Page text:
In the examples we’ve seen so far, we’ve always assumed
that the Java interfaces for the remote objects are available at
compile time. But what happens if they aren’t? You might get a
reference to a CORBA
Object from a
Naming Service, for example, and not know what interface that object
implements or (more likely) not have that Java interface in the client
JVM. We mentioned earlier that you can use an
org.omg.CORBA.Object reference directly to
make requests and exchange data with its remote object—now we’ll
briefly look at how the Dynamic Invocation Interface (DII) makes that
The CORBA standard actually defines two complementary APIs for this purpose. The DII is used by a CORBA client to make remote method requests of a server object, while the DSI can be used by a server-side skeleton to forward method invocations to its server implementation object when it doesn’t have the actual servant interface available. Both of these APIs perform the same essential function: providing a dynamic interface to an object whose interface is not known at compile time.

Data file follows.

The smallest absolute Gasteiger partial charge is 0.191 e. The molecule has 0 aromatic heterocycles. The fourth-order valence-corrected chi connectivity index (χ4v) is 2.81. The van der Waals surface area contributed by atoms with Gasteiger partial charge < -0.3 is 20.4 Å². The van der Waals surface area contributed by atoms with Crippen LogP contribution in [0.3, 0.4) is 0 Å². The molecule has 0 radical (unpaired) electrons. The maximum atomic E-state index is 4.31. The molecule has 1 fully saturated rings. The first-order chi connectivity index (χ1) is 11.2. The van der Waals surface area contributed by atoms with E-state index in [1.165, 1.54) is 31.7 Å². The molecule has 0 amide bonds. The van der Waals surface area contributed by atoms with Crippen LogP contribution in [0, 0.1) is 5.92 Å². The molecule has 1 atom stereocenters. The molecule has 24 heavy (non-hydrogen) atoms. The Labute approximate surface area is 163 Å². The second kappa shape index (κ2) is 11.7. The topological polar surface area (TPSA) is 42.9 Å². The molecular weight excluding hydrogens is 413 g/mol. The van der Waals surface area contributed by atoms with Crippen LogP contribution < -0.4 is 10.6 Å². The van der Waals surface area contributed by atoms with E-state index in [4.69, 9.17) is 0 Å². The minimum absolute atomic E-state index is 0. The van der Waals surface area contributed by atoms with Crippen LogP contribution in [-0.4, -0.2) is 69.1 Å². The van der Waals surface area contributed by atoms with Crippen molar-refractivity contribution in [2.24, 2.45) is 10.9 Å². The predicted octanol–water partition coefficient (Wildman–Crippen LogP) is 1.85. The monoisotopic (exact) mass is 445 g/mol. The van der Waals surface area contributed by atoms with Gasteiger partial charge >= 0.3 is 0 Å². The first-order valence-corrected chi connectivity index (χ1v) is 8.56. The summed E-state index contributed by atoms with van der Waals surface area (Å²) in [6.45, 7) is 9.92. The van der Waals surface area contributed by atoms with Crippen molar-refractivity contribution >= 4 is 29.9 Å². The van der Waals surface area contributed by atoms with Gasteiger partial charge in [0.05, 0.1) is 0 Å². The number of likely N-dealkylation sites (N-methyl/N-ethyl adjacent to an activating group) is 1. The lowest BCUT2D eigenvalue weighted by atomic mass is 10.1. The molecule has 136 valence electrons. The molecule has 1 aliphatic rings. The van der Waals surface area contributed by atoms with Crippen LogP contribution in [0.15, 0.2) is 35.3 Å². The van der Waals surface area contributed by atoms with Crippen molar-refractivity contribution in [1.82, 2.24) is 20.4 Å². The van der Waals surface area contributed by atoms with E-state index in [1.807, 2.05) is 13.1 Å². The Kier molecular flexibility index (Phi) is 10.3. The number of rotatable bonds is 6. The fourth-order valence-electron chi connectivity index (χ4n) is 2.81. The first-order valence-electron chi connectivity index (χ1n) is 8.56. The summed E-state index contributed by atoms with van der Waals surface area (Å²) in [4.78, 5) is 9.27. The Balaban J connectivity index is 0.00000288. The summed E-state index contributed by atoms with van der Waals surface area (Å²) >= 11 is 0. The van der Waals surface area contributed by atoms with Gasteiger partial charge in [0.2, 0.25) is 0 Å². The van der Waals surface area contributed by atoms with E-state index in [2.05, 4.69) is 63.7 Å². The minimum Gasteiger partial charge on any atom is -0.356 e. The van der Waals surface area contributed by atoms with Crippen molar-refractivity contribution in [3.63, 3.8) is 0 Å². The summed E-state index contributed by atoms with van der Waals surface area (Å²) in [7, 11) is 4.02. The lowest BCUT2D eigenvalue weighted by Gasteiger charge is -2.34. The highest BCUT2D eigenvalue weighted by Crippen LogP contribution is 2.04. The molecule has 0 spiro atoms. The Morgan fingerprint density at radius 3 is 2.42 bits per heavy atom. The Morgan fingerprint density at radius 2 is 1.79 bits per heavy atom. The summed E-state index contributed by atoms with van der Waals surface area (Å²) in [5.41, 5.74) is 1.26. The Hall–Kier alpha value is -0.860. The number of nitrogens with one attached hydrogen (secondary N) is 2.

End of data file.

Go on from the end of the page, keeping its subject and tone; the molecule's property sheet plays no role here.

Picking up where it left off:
The DII and DSI may seem like sidebar topics in the CORBA world, but in reality they are at the heart of CORBA and how it works. When we generate Java stubs and skeletons from IDL interfaces, the generated code uses the DII and DSI to execute remote method calls. The details of how this is done are shielded from you, the developer, by the Java interface you use to interact with ...